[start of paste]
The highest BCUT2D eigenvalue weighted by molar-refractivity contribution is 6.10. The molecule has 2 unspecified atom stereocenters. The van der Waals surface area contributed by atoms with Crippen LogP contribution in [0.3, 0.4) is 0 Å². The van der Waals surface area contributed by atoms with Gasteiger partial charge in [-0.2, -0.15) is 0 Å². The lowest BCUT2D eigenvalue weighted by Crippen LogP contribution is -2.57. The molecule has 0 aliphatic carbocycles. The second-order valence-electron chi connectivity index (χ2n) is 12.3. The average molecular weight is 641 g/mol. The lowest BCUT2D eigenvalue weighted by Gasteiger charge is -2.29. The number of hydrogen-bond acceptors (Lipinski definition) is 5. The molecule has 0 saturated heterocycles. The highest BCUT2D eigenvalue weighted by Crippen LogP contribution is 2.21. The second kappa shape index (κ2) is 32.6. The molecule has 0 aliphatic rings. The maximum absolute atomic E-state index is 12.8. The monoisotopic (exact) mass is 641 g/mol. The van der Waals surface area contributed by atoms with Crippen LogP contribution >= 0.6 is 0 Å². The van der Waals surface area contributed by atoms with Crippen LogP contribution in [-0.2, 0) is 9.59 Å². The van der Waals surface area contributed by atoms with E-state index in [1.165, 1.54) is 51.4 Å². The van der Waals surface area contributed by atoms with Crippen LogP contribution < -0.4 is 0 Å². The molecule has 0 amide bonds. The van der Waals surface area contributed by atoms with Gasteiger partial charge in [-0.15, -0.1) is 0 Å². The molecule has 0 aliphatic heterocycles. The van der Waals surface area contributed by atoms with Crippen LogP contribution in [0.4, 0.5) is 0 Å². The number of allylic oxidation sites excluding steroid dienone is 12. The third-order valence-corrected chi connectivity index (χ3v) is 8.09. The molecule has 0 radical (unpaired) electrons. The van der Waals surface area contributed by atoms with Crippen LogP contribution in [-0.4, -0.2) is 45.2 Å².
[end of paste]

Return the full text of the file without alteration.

The highest BCUT2D eigenvalue weighted by molar-refractivity contribution is 6.10. The molecule has 2 unspecified atom stereocenters. The van der Waals surface area contributed by atoms with Crippen LogP contribution in [0.3, 0.4) is 0 Å². The van der Waals surface area contributed by atoms with Gasteiger partial charge in [-0.2, -0.15) is 0 Å². The lowest BCUT2D eigenvalue weighted by Crippen LogP contribution is -2.57. The molecule has 0 aliphatic carbocycles. The second-order valence-electron chi connectivity index (χ2n) is 12.3. The average molecular weight is 641 g/mol. The lowest BCUT2D eigenvalue weighted by Gasteiger charge is -2.29. The number of hydrogen-bond acceptors (Lipinski definition) is 5. The molecule has 0 saturated heterocycles. The highest BCUT2D eigenvalue weighted by Crippen LogP contribution is 2.21. The second kappa shape index (κ2) is 32.6. The molecule has 0 aliphatic rings. The maximum absolute atomic E-state index is 12.8. The monoisotopic (exact) mass is 641 g/mol. The van der Waals surface area contributed by atoms with Crippen LogP contribution >= 0.6 is 0 Å². The van der Waals surface area contributed by atoms with Crippen LogP contribution in [-0.2, 0) is 9.59 Å². The van der Waals surface area contributed by atoms with E-state index in [1.165, 1.54) is 51.4 Å². The van der Waals surface area contributed by atoms with Crippen LogP contribution < -0.4 is 0 Å². The molecule has 0 amide bonds. The van der Waals surface area contributed by atoms with Gasteiger partial charge in [-0.15, -0.1) is 0 Å². The molecule has 0 aliphatic heterocycles. The van der Waals surface area contributed by atoms with Crippen LogP contribution in [0.4, 0.5) is 0 Å². The number of allylic oxidation sites excluding steroid dienone is 12. The third-order valence-corrected chi connectivity index (χ3v) is 8.09. The molecule has 0 radical (unpaired) electrons. The van der Waals surface area contributed by atoms with Crippen LogP contribution in [-0.4, -0.2) is 45.2 Å².